As a systems analyst, Snowden’s job included maintaining files across the computer network, much like the file clerk working in the records room. However, unlike the file clerk, he did not have the appropriate security clearance to see the top-secret information that was contained in many of the files he had access to. Yet, his “super-user” network rights superceded his security clearance and allowed him to do anything he wanted with the files. We now know that this included copying and saving sensitive documents to a non-network drive and removing them from the facility.  Documents that he really shouldn’t have been able to even view.

Giving the same level of access to all systems to all administrators is dangerous. In most sensitive enterprise systems, administrators’ access powers are limited to very specific roles to prevent giving them the power to compromise multiple systems, making it more difficult for an insider to attack systems and cover his or her tracks.”

~ARSTechnica.com, Aug 29 2013: “Sysadmin Security Fail”

Don’t get us wrong – we love system admins and our fellow IT professionals, and are not in any way suggesting that they shouldn’t be trusted to do their jobs. It does, however, bring up critically important concerns that definitely apply to each and every business. All businesses maintain files that contain private information that needs to be kept confidential, often by law (HIPAA, employment laws, etc.), and requires limited access to only those people who need it. Like the NSA, your IT staff may not actually need access to your confidential content.

The lesson here? Apply the same principals to electronic file access that you would use in a paper system.  Know who has access to your records, decide if they really need access as part of their job, and restrict access as appropriate.  And make sure that everyone who has access, especially if you outsource your IT management, has been thoroughly vetted before you allow them access to your information.

Which brings us to lesson number 3….

Lesson Number 3: Use document management controls and systems that track and limit information access to authorized individuals.

We all want access to our files when and where we need them.  But we must protect the confidentiality and security of the private and sensitive information that we maintain, no matter where its stored.

Simply storing files in a secure, “protected” workspace is clearly not enough. Just because a file share (whether its located on an internal network or is cloud-based share) is restricted to only those individuals with the right login credentials does not mean the information is protected. We know it takes more to ensure the security of confidential information.

“The NSA will now be “tagging” sensitive documents and data with identifiers that will limit access to those individuals who have a need to see the documents and who are authorized by NSA leadership to view them. The tagging will also allow supervisors to see what individuals do with the data they see and handle.”

~Officials: Edward Snowden’s Leaks Were Masked By Job Duties

Implementing detailed user rights management, combined with access tracking and audit trails (which is what the NSA is now doing) is absolutely the right thing to do. The saddest part?  Its like shutting the barn door after the cows are out.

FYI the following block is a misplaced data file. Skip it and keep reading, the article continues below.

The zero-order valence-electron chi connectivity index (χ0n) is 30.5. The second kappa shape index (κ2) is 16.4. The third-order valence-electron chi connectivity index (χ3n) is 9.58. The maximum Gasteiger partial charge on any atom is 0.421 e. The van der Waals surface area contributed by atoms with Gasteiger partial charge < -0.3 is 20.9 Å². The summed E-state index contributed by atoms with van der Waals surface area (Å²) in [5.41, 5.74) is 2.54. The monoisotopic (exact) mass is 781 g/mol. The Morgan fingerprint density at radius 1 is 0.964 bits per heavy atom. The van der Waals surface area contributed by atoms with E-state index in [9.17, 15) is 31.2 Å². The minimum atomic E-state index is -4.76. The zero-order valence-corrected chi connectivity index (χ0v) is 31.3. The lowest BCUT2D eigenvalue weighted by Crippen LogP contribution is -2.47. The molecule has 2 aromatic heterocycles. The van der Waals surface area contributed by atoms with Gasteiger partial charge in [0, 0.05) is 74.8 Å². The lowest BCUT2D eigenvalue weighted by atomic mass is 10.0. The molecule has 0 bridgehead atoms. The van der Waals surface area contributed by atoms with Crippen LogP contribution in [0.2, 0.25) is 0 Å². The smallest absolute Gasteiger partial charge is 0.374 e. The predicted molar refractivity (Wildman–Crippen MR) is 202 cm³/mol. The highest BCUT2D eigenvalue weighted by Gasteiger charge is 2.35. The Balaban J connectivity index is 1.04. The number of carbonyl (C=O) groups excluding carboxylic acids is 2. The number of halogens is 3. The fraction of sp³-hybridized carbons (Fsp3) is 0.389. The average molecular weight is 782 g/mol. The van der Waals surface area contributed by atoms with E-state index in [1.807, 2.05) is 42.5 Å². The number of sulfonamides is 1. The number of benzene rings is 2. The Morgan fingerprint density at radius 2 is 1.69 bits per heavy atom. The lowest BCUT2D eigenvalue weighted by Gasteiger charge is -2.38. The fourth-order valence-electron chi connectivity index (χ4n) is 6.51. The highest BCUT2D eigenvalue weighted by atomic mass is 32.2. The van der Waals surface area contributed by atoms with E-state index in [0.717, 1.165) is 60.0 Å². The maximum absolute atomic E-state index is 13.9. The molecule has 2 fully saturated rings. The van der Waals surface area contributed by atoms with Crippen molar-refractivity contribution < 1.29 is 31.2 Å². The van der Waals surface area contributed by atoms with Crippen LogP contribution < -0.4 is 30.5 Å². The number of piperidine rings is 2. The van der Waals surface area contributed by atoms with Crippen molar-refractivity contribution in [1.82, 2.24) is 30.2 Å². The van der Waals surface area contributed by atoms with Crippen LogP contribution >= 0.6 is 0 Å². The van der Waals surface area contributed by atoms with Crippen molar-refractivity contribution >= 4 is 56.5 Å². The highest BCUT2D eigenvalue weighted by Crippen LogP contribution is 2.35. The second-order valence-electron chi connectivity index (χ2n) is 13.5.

The technology to manage secure access to documents is hardly new, nor is the knowledge of why and how organizations need to follow these procedures. Its not even that hard or expensive to implement if you use the right tools.  The NSA even knew exactly how to do it - in a paper-based world. They simply needed to use quality electronic document management systems and , well-designed access policies – before they suffered what was truly a catastrophic data disaster.

What makes us qualified to make this claim? Its our business to know it – we’ve been implementing these procedures for our customers for years as part of each and every one of the document management projects we have completed.

Many document management systems include very detailed security and access rights tools that protect your information from internal and external threats. They also allow for safe access and sharing of files and documents when you need it, where you need it, from anywhere.

Implementing user access policies that protect documents down to the individual file level, and the proper organization of documents by content type, user access needs, and records retention rules and policies – that’s standard practice for a document management implementation. Placing security and access control in the hands of an end user (ie, the head of your HR department) with the appropriate clearance to see the content without requiring deep involvement from your IT staff is often built in. And detailed audit tracking of every single activity that has ever taken place with each and every file? Just a part of the package.

And it doesn’t have to take hundreds of man-hours, distract your key staff from mission-critical activities or cost thousands of dollars to implement.

Document management systems are affordable (even for small businesses). They are generally easy to implement and do not require a lot of IT support, major consulting engagements or expensive hardware. They’re proven to be effective and generally provide a rapid return on investment. Their usage increases productivity and measurably improve a business’ bottom line. And we’ve been providing these solutions for businesses and government for over a decade.

We only wish the NSA had known then what we’ve known for years.

Just ask us how.